Solar PV panels pay for themselves more quickly when you use more of the electricity yourself. Try to use your appliances during the day, although not all at once to avoid needing more electricity than your system is generating.  You could consider using appliance timers to help you do this if there is no one home during the day.

You could also consider investing in a solar diverter (to heat up your hot water cylinder when the sun shines).

What about batteries?

A battery can store the surplus electricity you’re not using, for use at night when your solar PV system isn’t generating. Using the stored electricity from your battery is free, rather than importing electricity from the grid, charged at your tariff rate – but the question is, whether the initial cost of the battery is worth the bill saving you make?

Costs depend on the type and size of battery you opt for, but you could expect to pay around £5,000 to £8,000 for most domestic size installs. In many cases this wouldn’t lead to a return on investment for the battery. However, prices are continuing to fall and technology is improving, so battery storage is likely to become a viable economic option for more households.

For the time being, it seems for most households, the best option is to try and use as much of your electricity while your PV system is generating it.

People choosing to install a domestic battery may base that decision on their wish to be more independent of energy companies, rather than saving money for now.

But, installing a battery does allow you to make the most of the energy you generate, and there are new  opportunities emerging for using batteries in other ways, such as smart time-of-use tariffs that mean you can charge and discharge the battery to make the most of the cheapest rates.

Find out more in our blog on whether home energy storage is right for you.

What about electric vehicles?

Electric vehicles, or EVs, are another way to store and use electricity from your solar PV installation. An electric vehicle is effectively an electric battery on wheels. Your solar PV system could charge your car or van, saving money petrol or diesel or from charging elsewhere, as well as potentially reductions in road tax. You would need to have your EV plugged in during the day in order to maximise electricity generated via your solar system.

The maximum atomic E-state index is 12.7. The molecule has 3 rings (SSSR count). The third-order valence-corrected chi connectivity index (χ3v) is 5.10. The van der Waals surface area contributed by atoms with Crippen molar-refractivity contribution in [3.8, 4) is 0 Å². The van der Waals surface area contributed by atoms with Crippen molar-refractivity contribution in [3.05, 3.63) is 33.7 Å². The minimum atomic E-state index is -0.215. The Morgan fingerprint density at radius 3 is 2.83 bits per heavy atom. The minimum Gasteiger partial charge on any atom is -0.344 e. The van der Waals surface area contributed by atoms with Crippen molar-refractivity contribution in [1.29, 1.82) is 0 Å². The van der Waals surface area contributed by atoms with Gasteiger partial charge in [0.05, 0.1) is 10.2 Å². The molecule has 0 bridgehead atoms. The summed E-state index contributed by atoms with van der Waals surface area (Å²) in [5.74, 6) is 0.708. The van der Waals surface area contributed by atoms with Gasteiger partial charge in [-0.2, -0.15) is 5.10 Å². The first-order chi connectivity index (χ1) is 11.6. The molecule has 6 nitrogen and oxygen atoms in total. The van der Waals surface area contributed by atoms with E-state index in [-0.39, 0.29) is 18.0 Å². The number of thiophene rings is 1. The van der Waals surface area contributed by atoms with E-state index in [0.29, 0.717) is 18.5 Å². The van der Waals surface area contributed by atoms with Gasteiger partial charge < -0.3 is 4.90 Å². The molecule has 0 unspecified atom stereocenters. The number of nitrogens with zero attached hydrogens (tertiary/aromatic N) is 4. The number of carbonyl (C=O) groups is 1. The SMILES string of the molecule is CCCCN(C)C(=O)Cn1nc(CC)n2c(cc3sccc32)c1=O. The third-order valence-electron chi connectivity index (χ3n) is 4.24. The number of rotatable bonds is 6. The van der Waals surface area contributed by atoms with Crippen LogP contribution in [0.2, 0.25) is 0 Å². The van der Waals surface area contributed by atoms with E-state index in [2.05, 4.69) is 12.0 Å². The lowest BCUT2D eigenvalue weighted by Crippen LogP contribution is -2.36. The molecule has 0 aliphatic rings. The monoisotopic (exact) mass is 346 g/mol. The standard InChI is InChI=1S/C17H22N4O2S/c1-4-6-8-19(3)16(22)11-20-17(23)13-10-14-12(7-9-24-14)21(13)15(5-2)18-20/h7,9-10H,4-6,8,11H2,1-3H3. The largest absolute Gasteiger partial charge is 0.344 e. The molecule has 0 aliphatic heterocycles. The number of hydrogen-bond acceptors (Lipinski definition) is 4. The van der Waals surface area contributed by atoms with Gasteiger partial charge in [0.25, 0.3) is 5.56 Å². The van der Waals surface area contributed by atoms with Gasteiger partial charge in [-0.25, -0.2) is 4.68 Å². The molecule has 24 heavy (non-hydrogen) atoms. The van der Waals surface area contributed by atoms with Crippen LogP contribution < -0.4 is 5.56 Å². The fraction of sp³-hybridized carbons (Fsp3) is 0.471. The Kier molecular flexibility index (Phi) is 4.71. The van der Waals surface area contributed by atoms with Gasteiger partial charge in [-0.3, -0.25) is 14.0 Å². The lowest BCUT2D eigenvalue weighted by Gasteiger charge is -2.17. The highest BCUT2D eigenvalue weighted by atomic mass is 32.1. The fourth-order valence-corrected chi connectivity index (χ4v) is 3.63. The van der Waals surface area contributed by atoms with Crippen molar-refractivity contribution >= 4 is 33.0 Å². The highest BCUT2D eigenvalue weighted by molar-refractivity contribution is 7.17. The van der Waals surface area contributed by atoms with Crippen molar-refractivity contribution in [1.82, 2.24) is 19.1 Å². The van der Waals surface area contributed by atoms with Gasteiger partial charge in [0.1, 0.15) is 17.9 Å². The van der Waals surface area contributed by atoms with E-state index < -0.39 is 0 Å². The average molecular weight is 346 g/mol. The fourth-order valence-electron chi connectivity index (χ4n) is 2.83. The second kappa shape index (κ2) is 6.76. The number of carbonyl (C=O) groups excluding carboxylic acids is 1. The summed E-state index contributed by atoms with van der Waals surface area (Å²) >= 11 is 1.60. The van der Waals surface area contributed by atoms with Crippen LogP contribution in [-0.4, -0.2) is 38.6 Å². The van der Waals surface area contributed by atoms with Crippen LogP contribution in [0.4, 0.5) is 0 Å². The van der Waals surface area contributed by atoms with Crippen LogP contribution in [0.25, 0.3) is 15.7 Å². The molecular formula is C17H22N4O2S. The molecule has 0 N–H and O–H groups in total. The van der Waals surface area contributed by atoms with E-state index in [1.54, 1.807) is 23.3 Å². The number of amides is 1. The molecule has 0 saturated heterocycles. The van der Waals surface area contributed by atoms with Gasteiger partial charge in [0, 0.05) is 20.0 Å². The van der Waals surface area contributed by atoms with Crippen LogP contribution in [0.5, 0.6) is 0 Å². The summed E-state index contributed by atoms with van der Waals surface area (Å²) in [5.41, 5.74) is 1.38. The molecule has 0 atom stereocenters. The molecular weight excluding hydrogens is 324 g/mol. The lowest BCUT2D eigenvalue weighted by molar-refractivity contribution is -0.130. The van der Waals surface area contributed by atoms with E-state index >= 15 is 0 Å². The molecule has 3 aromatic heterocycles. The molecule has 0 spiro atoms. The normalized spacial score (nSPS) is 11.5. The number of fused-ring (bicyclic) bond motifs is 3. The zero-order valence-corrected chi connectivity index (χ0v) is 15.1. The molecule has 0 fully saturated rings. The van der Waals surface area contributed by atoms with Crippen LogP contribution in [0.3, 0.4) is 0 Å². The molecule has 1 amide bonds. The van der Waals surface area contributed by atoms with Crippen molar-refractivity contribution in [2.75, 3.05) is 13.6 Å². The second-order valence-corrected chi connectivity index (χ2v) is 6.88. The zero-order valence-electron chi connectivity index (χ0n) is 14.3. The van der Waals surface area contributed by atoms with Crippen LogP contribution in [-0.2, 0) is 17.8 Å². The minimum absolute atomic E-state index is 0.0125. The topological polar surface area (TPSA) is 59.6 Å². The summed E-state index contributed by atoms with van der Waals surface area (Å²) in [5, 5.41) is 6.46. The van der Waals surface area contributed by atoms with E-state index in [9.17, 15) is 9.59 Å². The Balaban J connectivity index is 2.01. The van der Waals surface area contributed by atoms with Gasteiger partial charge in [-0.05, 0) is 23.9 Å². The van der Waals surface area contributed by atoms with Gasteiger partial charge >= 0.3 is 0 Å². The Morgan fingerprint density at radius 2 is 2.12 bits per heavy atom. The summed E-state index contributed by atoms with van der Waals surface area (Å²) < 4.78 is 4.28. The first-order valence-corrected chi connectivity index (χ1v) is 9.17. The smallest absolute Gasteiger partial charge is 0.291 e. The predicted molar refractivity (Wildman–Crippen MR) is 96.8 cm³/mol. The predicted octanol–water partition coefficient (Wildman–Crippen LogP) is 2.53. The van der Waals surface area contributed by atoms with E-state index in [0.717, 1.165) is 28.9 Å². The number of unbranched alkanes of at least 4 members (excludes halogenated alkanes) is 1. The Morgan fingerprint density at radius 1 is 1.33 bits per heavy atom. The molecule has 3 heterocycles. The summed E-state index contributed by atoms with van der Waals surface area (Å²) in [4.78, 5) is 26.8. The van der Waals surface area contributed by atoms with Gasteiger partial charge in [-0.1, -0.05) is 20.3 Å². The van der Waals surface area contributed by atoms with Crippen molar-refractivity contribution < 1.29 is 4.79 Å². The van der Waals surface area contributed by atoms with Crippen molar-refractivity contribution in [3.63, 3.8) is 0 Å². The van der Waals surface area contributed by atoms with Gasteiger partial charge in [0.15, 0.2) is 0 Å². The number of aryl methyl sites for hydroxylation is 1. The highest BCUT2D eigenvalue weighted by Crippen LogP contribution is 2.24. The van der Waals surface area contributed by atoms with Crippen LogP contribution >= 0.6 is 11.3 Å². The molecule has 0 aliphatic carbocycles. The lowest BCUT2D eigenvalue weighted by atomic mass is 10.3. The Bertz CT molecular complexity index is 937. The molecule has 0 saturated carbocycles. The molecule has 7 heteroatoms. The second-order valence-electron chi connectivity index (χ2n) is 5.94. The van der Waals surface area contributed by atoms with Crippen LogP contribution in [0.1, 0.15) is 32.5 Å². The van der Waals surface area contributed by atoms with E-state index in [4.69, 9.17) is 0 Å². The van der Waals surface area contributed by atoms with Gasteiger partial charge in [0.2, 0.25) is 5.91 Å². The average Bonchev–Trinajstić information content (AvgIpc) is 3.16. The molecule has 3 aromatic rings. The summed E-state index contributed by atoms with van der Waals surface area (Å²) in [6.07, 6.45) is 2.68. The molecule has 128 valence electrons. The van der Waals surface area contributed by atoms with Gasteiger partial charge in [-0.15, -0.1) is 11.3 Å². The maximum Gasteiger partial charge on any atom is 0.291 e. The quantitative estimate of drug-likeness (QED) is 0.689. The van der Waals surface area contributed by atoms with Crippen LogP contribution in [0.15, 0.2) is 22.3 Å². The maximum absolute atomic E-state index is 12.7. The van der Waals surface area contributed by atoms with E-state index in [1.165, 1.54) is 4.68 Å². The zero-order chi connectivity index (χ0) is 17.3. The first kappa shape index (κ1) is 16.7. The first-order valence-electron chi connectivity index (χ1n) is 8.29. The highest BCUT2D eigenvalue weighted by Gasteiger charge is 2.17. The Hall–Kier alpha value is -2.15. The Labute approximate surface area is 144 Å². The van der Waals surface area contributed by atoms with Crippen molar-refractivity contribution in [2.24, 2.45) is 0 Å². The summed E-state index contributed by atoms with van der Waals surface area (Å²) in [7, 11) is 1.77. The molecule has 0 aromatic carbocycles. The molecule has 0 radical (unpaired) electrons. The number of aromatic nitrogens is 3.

What happens if I don’t use or store the electricity?

Any surplus energy is exported to the grid for other people to use and signing up for a Smart Export Guarantee can make sure you are paid for supplying that electricity.

The Smart Export Guarantee (SEG) is the support mechanism designed to replace the Feed-in Tariff scheme. It doesn’t work in the same way, but it’s an option for small-scale generators to be paid for their export.

It’s been in effect since 1 January 2020.

There are two main types of tariffs – flat rate and variable.

Electricity demand fluctuates across the day and the wholesale price changes with it. A flat rate tariff pays you the agreed rate no matter when you export. A variable rate tariff will change the price paid depending on when you export. The energy supplier will track wholesale prices – so the rate will increase with demand.

The company that provides your SEG doesn’t need to be the same company that supplies you with electricity, although some companies will offer you an export tariff for signing up to their supply, too. Be sure to check through their terms and conditions.

You should shop around for the best SEG tariff, much like you might for your gas or electricity supplied now, and continue the review SEG tariff options regularly.

Find out more in our guide to the Smart Export Guarantee.

There are advantages to installing solar PV, and if you want to go ahead – the next step is to speak to some Microgeneration Certification Scheme (MCS) certified installers and get some system designs and quotes tailored for your home.

More on this…

Last updated: 29 October 2020